Winter Vogue Wedding Guests

We had the honour of being invited to our dear friends Max and Cassidy’s Wedding in New York! This called for new dresses, a winter black tie wedding in New York isn’t something we have hanging around in our closest.  This was a wonderful opportunity to tackle more advanced Vogue Patterns!  Off we headed to the fabric stores to find some inspiration for some wonderful fabric and patterns. 

Erin in Vogue 1520

We couldn’t think of anything more fitting for a winter wedding than a full-length velvet dress!

We’ve seen Vogue 1520 by @badgleymischka in the pattern books for a while, but never had the opportunity until now to make it!

The pattern only has 5 pattern pieces for the outside layer, each a really unique shape given the side gathering! We sewed about 70% of the dress just on the four-thread overlocker and completed gathering stitches and hems on a domestic sewing machine.

We deviated from the pattern in two ways:
1. added gathering around the wrist (by extending the sleeve piece and using the same method of the side waist of the dress) instead of the lace feature.
2. removed the train to allow for maximum dance floor moves but kept the shaping at the back

Lauren Vogue 1908

A winter black tie wedding in New York was an excellent opportunity to tackle Vogue 1908 in a challenging fabric

This pattern is a wrap-style dress with a button-bodice closure and a wrap skirt. We loved this pattern for the self-covered button and collar feature, even though the self-covered buttons were challenging in the metallic georgette!

This fabric was tricky to work with and looking at the photos afterwards could use a popper on the left side seam to help hold the wrap strap into place. If you would like to follow along with the construction of this dress check out our Instagram Highlight here.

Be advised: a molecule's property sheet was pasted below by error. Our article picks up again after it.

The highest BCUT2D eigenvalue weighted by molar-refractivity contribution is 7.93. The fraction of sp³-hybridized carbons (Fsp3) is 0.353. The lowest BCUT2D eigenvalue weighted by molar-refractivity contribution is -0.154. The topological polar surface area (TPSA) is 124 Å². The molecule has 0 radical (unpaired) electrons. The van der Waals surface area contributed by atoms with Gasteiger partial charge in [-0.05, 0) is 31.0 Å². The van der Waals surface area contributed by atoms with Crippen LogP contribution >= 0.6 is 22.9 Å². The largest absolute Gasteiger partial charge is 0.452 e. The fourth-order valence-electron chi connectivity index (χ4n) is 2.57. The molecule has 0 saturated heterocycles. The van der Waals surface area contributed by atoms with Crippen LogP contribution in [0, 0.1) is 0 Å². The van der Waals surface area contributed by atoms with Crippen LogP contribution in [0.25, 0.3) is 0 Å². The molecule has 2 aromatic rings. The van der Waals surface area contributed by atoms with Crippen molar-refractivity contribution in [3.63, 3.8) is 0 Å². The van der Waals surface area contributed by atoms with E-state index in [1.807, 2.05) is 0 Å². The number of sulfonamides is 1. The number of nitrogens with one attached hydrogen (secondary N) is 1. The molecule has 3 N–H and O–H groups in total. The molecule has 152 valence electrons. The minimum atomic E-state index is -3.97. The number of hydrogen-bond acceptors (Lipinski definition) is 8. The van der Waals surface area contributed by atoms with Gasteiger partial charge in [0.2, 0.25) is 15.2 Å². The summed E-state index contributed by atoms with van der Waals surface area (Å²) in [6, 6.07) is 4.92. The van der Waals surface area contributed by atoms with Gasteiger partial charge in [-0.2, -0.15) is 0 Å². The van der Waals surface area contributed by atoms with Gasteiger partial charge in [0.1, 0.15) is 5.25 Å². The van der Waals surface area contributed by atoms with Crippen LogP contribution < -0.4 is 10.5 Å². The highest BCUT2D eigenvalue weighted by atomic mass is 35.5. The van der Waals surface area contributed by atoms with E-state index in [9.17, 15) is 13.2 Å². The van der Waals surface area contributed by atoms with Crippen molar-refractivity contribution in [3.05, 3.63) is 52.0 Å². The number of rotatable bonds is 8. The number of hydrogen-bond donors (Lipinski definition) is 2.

Photographer: James Christie Media
Pattern: Vogue 1520 and Vogue 1908 

The dapper cameraman himself

Must visit Fabric Stores in South Australia!

As a sewist, no holiday is complete without visiting the local Fabric Stores! 

On our recent road trip around South Australia, including the Barossa, Adelaide Hills, McLaren Vale and Adelaide, we visited some amazing fabric stores we wanted to share with you!

We visited South Australia on our Operation Tiny House New Years’ Eve for the 2019-2020 New Year’s Eve (see our matching outfits from our New Year’s Eve Trip here), so we had a couple of favourites to visit again and some new ones to try!

Fabric Stores in Adelaide

DK Fabrics

Address: 105 Port Road Hindmarsh SA 5007
Facebook: DK Fabrics 

DK Fabrics is a wonderland of fabrics! From dance fabrics to evening wear to cotton – it has such a diverse range of fabrics.

If you are looking for a bargain, there are some discounted fabrics for about $3.00. In contrast, if you are looking for more expensive fabrics like lace, sequins or satin, DK Fabric’s also has you covered.

This store has become a favourite to visit every time we come to South Australia!

The Fabric Store

Address: 101/145 Franklin St, Adelaide SA 5000
Facebook: The Fabric Store (Adelaide)